How do people observe or celebrate Easter Monday? What’s this day signify?
We’ve already honoured and celebrated Easter Day – each according to our faith, understanding or tradition – so what are we supposed to be celebrating or honouring on the following day that warrants a National Public Holiday?
That’s a rhetorical question.
As runners, we don’t need a reason to celebrate – we just need the right course and an occasion, any occasion.
Certainly there were plenty to agree that Easter Monday is an ideal occasion for a run – whether competitive or casual – in the soothing surrounds of Centennial Park. Organisers found our registration capacity tested with the volume of on-the-day entries as folk flocked to the park for an 8am start.
With Daylight Savings ending the previous day meaning the sun would already be one hour higher in the sky by the time of the race start, and an unseasonably (and unreasonably) warm and humid morning forecast, the Half-Marathoners were going to be facing some tough running by their third lap as the sun mounted and blazed ever higher and stronger.
Perhaps this explains why the 7km distance was the soup-du-jour, with a field the same size as the Half-Marathon and 4km fields combined. With only one lap to cover and a much earlier finish, the 7km runners were assured of avoiding the most testing time of the day – and of getting in before the pancakes ran out! Organisers apologise unreservedly to the few Half-Marathoners who missed out on pancakes today as our stocks were completely exhausted.
All Half-Marathon finishers are to be admired and congratulated for their determination, application and courage no matter what their finish time. No-one reached the goal with a brighter smile of elation than Siyu Wang, our final finisher in an impressive 3:16:30! Several runners pulled out after one or two laps which is entirely understandable – the more who withdrew only increased our appreciation for how tough it was and our respect for the efforts of those who endured and conquered.
Rod Chisholm ran a superbly controlled Half-Marathon, leading from the get-go to win the race in a fine 1:20:28 from a fast-finishing Philip Balnave, who won his Male 50-59 category in taking 2nd outright with a pleasing 1:20:58 to mark a superb recovery from a serious setback only a year ago. Next home in the Male Under 50 was Christopher Strom in 1:23:41, with Lachlan Dansie completing the podium placings with 1:25:27.
The ever-enthusiastic Masanori Chiba came 2nd in the Male 50-59 with 1:38:50 from Dave Graham’s 1:40:01. Keith Robbins took out the Male 60-69 in 1:51:51 from Ian Jarrett in 2:04:15; while Peter Allen bravely strode to a 2:24:44 to win the Male 70 and Over category.
Tiffany Knight was in a league of her own in the women’s race, winning in a sleek 1:36:49 from Shannon Proffitt in 1:43:05 and 3rd placed Danielle Kirby’s 1:43:44. Raewyn Horlock has bounced back strongly from injury last year to win the Female 50-59 in an impressive 1:46:55 from the ever-cheerful Pamela Blaikie’s 2:07:59; while Raisa Kolesnikova took out the Female 60-69 category with 1:56:33 from Mary Sheehan in 2:02:04.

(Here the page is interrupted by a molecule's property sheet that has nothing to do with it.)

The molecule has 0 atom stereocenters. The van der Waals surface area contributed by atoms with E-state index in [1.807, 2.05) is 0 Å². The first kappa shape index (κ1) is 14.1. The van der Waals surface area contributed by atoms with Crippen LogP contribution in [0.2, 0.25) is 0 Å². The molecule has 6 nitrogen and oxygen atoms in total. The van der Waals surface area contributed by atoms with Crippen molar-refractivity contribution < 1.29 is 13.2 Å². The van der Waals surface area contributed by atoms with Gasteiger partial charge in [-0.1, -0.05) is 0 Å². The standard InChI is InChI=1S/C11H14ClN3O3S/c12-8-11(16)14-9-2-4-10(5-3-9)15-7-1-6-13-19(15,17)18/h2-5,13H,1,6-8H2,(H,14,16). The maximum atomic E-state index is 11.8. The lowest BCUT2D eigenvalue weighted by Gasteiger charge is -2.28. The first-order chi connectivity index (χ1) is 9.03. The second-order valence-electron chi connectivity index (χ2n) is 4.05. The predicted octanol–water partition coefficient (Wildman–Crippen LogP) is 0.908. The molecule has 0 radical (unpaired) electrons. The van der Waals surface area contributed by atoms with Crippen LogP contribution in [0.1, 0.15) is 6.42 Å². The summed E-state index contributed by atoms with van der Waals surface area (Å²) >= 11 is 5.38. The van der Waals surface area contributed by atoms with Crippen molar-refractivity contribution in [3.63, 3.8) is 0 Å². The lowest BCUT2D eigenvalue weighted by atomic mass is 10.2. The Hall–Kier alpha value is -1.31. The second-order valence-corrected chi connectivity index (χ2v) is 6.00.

The closest competition of the day, and a very significant one – that for the largest category – turned out to be a dead heat between the women and the men. The 71 finishers in the Female Under 50 exactly matched the 71 in the Male Under 50s of the 7km race!
A very impressive run of 30:04 saw Naomi Tancred take out the Female Under 50 in the 7km race, from Natalie Malligan in 30:57 and Sophie Bennie with 31:12. Kathleen Wallington took out the Female 50-59 with a fine run of 35:58 from Elizabeth Houseman’s 38:39; and Julie Sanders the Female 60-69 in 43:44 from Gladys Amestoy’s 44:28.
Robbie Neill was a strong leader and winner of the 7km circuit, taking out the top prize in the Male Under 50 with 24:17 from a close finish between 2nd-placed Mark Higgs with 24:58 and 3rd, Ben Forrest’s 25:04. Martin Cosby claimed main prize in the Male 50-59 with 28:43 from Michael Wilding’s 30:45; while Kieron Blackmore led the charge in the Male 60-69 with a fine 31:07; and David Iverarch continued his patronage of the Male 70 and Over category with another quality outing of 36:04.
Oliver White was a clear and impressive outright winner of the 4km race in a high calibre time of 14:14 – even more impressive as he was running from the Boys Under 13s, for which category he now claims the all-time course record! The previous record had stood for 9 years. His next rivals in his category had a close tussle for the minor placings as Jack Johnson’s 16:06 was just good enough to close out Mitchell Dean’s excellent run of 16:08. Marc Mardini took out the Boys Under 17 and 2nd place outright with an strong showing of 15:04, from Aidan Karaman’s 16:38 and Ethan Touchard in 17:45; while Skander Malcolm was fastest of the Male 17 and Over with 15:24 from Brendan Loughrey’s 16:20 and Scott Groves in 17:16.
Willow Sewell won the women’s 4km race from the Girls Under 17 category in a wonderful time of 16:23, next in her category being Charlotte Tsui in 17:21 and Alice Malcolm with 19:23. Piper Simpson was the fastest of the Girls Under 13 today with a super time of 16:41, placing her 2nd Female outright. After her in the Girls Under 13 were sisters Amber and Sophia Kusano with 17:46 and 19:28 respectively. Claire Simpson was the best of the Female 17 and Over finishing in 19:57, from Katherine Squire’s 20:43 and Felicity Schlederer in 21:35.
Our gratitude to all who helped make the day such a memorable and enjoyable occasion.